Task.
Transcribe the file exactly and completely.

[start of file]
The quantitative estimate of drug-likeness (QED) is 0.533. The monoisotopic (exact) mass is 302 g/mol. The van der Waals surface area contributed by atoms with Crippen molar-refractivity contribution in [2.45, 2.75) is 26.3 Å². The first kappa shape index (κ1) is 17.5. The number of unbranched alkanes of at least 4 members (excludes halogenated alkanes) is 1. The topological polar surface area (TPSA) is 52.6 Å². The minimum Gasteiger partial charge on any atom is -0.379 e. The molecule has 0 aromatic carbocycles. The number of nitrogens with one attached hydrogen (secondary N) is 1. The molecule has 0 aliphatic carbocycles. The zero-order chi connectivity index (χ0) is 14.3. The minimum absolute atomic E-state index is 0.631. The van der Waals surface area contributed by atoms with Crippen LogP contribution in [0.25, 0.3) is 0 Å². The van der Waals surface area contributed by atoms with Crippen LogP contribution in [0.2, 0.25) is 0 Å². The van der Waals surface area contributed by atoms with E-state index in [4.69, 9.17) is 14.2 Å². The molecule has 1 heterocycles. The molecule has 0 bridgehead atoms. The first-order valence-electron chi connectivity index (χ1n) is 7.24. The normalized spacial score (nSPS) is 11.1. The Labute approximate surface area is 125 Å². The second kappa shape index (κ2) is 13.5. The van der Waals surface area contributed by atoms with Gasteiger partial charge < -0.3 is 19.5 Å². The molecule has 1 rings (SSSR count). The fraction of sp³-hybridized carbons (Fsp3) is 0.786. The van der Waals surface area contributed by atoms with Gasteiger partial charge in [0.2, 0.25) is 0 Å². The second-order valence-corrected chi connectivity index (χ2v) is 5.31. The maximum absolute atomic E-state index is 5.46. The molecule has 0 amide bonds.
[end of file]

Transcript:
The quantitative estimate of drug-likeness (QED) is 0.533. The monoisotopic (exact) mass is 302 g/mol. The van der Waals surface area contributed by atoms with Crippen molar-refractivity contribution in [2.45, 2.75) is 26.3 Å². The first kappa shape index (κ1) is 17.5. The number of unbranched alkanes of at least 4 members (excludes halogenated alkanes) is 1. The topological polar surface area (TPSA) is 52.6 Å². The minimum Gasteiger partial charge on any atom is -0.379 e. The molecule has 0 aromatic carbocycles. The number of nitrogens with one attached hydrogen (secondary N) is 1. The molecule has 0 aliphatic carbocycles. The zero-order chi connectivity index (χ0) is 14.3. The minimum absolute atomic E-state index is 0.631. The van der Waals surface area contributed by atoms with Crippen LogP contribution in [0.25, 0.3) is 0 Å². The van der Waals surface area contributed by atoms with Crippen LogP contribution in [0.2, 0.25) is 0 Å². The van der Waals surface area contributed by atoms with E-state index in [4.69, 9.17) is 14.2 Å². The molecule has 1 heterocycles. The molecule has 0 bridgehead atoms. The first-order valence-electron chi connectivity index (χ1n) is 7.24. The normalized spacial score (nSPS) is 11.1. The Labute approximate surface area is 125 Å². The second kappa shape index (κ2) is 13.5. The van der Waals surface area contributed by atoms with Gasteiger partial charge < -0.3 is 19.5 Å². The molecule has 1 rings (SSSR count). The fraction of sp³-hybridized carbons (Fsp3) is 0.786. The van der Waals surface area contributed by atoms with Gasteiger partial charge in [0.2, 0.25) is 0 Å². The second-order valence-corrected chi connectivity index (χ2v) is 5.31. The maximum absolute atomic E-state index is 5.46. The molecule has 0 amide bonds.